Let me tell you about this unusual pie. When I first saw it the name caught my eye because I’m a lemon addict. And, if they’re Meyer lemons color me OD’d. I can never get enough of tart tasting food. It’s almost like Lay’s potato chips…you can’t have just one. In this case, I can’t have just one lemon.
I checked all over the web for recipes that listed this pie, who’s original name is Meyer Lemon Shaker Pie, and they all read the same…which told me not to mess with it because it was already perfection. However, I ended up making a couple of adjustments because of my gut feeling and lack of room in my freezer.
As I got the pie crust rolled out and in the pie plate I discovered that my pie plate was too large for my freezer. I had to tilt it on its edge. Not a problem while its empty but once the filling’s in I would have a disaster on my hands.
So, the adjustments to the recipe started. First, I made sure that the rolled out pie crusts were solidly frozen before moving on with the rest of the recipe.
Second, I decided to add two tablespoons of corn starch to the egg mixture before adding it to the lemons. I needed for the filling to have body since I knew I wouldn’t be able to freeze it the required 15 minutes prior to baking.
Side Note: Meyer lemons are generally thin-skinned. The ones I bought for this recipe surprisingly had thicker skins. I zested three of the lemons and put the zest in the bowl for the sliced lemons. I then cut away the outer peel from the lemons so there wouldn’t be a lot of bitter white pith in the pie. It worked well.
This is my version of Meyer Lemon Pie.
5-6 Meyer lemons
2 cups sugar or Stevia
1 teaspoon salt
Basic pie crust, enough to two layers
1 teaspoon vanilla
2 Tbls. corn starch
Sugar or Stevia for top
Sea Salt for top, optional
Slice the lemons as thin as you can get them. Use a mandolin if you have one. Pick out any seeds and toss with the sugar and salt and set aside.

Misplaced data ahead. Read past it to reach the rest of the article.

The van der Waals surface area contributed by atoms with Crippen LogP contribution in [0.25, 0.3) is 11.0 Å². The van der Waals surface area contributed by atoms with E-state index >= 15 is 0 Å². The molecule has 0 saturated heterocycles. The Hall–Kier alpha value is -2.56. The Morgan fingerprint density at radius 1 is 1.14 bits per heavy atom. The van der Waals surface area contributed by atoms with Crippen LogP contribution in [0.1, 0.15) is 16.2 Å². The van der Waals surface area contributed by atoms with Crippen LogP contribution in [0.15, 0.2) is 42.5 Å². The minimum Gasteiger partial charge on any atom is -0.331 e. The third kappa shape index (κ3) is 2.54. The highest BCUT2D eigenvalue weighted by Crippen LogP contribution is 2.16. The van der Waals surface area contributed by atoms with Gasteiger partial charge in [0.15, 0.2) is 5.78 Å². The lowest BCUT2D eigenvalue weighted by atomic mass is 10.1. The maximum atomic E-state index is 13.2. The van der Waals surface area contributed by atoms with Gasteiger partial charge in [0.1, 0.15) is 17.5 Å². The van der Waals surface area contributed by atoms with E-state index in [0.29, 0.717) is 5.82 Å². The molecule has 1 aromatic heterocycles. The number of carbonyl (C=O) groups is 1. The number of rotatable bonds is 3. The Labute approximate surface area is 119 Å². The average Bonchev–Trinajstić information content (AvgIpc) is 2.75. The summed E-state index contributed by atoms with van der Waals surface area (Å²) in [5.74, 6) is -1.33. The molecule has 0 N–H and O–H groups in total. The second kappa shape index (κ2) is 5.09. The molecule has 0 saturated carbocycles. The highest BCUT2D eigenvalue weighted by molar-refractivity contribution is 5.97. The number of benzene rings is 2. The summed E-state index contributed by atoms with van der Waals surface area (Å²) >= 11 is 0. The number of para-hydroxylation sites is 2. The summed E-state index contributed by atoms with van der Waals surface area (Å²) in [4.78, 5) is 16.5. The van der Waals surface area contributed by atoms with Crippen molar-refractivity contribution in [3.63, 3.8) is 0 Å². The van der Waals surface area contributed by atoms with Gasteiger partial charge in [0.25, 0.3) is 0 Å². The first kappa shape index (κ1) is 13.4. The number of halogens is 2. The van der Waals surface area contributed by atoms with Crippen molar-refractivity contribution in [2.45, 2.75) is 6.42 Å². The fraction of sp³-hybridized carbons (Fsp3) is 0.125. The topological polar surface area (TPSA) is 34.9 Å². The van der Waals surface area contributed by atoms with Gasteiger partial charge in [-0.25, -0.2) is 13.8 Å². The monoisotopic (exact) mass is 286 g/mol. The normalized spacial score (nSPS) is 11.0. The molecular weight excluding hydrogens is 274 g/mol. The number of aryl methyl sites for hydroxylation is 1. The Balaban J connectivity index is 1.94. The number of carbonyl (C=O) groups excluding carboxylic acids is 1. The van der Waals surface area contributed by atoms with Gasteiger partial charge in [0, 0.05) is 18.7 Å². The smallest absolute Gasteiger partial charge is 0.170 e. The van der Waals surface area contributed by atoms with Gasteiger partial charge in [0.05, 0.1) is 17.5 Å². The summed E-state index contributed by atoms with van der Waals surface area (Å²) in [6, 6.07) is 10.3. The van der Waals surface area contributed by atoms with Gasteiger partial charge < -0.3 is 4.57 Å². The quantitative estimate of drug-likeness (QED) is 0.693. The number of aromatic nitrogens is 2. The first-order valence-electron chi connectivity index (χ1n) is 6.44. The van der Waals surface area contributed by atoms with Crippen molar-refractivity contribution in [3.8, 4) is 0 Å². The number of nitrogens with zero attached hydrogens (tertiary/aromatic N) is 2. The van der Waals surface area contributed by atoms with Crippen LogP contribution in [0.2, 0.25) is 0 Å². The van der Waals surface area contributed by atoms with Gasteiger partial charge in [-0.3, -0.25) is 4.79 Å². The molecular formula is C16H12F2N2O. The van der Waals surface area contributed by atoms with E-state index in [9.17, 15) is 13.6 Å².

Heat oven to 450°F. Grease a 9″ pie dish or tart pan. (This is optional. I found that the pie crust didn’t even begin to stick to the pan.)
Roll out half the dough into a circle between two pieces of wax paper. Peel off the top layer of wax paper. Place your pie dish upside down on the pie dough round, and carefully flip the pan and dough over. Peel away the wax paper on that side and carefully press the dough into the pan. Using a knife or shears, trim away the extra dough so that there is a half-inch of dough above the lip of the pan. Tuck under and roll this extra dough, and pinch tight to the side of the pan. Put in the freezer to chill.
Roll out the rest of dough between two pieces of wax paper and put in the freezer to chill.
Beat the eggs , along with the cornstarch, until smooth. Stir the mixture into the lemons with the vanilla. Remove the chilled pie crust in pie dish from the freezer and pour in the lemon mixture.
Place the other pie crust round on top of the filled pie dish and trim to fit. Pinch to seal the edges and cut a few slits on the top to let out steam. Brush with milk and sprinkle a thin layer of sugar or Stevia on top. Add a sprinkling of sea salt is using. The salt gives a nice counterpoint to the sweet and tart taste of the lemons and sugar.
Bake the pie on the lowest rack for 15 minutes at 450°F. Turn the heat down to 375°F and move the pie to the center rack. Bake for another 30 minutes or until the crust is golden. If the crust edges begin browning too much cover with parchment.
This came out of the oven looking beautifully browned and I was counting the minutes until it cooled. I know the original recipe said that you can eat it after letting it cool 30 minutes but I needed for it to completely cool so I could see how the cornstarch affected the filling.
The end result was wonderful. The pie filling holds up well even through the next day. So, in the end…the final freezing didn’t matter…because of the cornstarch.
Makes one 9″ double crust pie